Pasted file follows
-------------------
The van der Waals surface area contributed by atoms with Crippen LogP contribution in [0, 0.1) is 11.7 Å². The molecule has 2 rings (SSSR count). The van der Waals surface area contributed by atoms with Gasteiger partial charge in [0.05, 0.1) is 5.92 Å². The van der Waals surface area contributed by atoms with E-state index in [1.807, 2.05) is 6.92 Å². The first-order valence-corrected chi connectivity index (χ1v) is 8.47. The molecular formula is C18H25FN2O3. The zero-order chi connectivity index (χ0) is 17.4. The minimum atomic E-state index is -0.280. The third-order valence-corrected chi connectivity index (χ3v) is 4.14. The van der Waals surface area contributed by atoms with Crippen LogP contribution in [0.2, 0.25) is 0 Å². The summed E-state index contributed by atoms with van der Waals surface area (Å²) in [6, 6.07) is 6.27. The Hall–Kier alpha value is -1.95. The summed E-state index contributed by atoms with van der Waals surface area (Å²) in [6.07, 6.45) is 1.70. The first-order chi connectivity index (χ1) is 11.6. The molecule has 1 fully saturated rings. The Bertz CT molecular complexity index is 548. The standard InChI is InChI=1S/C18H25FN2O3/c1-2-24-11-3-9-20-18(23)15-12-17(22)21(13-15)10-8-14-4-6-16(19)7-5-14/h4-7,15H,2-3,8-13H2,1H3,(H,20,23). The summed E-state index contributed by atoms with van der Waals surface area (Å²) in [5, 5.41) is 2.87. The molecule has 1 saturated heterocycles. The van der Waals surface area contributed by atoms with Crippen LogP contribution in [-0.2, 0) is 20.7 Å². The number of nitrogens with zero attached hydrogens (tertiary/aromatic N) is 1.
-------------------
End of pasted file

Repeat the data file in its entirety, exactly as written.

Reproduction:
The van der Waals surface area contributed by atoms with Crippen LogP contribution in [0, 0.1) is 11.7 Å². The molecule has 2 rings (SSSR count). The van der Waals surface area contributed by atoms with Gasteiger partial charge in [0.05, 0.1) is 5.92 Å². The van der Waals surface area contributed by atoms with E-state index in [1.807, 2.05) is 6.92 Å². The first-order valence-corrected chi connectivity index (χ1v) is 8.47. The molecular formula is C18H25FN2O3. The zero-order chi connectivity index (χ0) is 17.4. The minimum atomic E-state index is -0.280. The third-order valence-corrected chi connectivity index (χ3v) is 4.14. The van der Waals surface area contributed by atoms with Crippen LogP contribution in [0.2, 0.25) is 0 Å². The summed E-state index contributed by atoms with van der Waals surface area (Å²) in [6, 6.07) is 6.27. The Hall–Kier alpha value is -1.95. The summed E-state index contributed by atoms with van der Waals surface area (Å²) in [6.07, 6.45) is 1.70. The first-order chi connectivity index (χ1) is 11.6. The molecule has 1 fully saturated rings. The Bertz CT molecular complexity index is 548. The standard InChI is InChI=1S/C18H25FN2O3/c1-2-24-11-3-9-20-18(23)15-12-17(22)21(13-15)10-8-14-4-6-16(19)7-5-14/h4-7,15H,2-3,8-13H2,1H3,(H,20,23). The summed E-state index contributed by atoms with van der Waals surface area (Å²) in [5, 5.41) is 2.87. The molecule has 1 saturated heterocycles. The van der Waals surface area contributed by atoms with Crippen LogP contribution in [-0.2, 0) is 20.7 Å². The number of nitrogens with zero attached hydrogens (tertiary/aromatic N) is 1.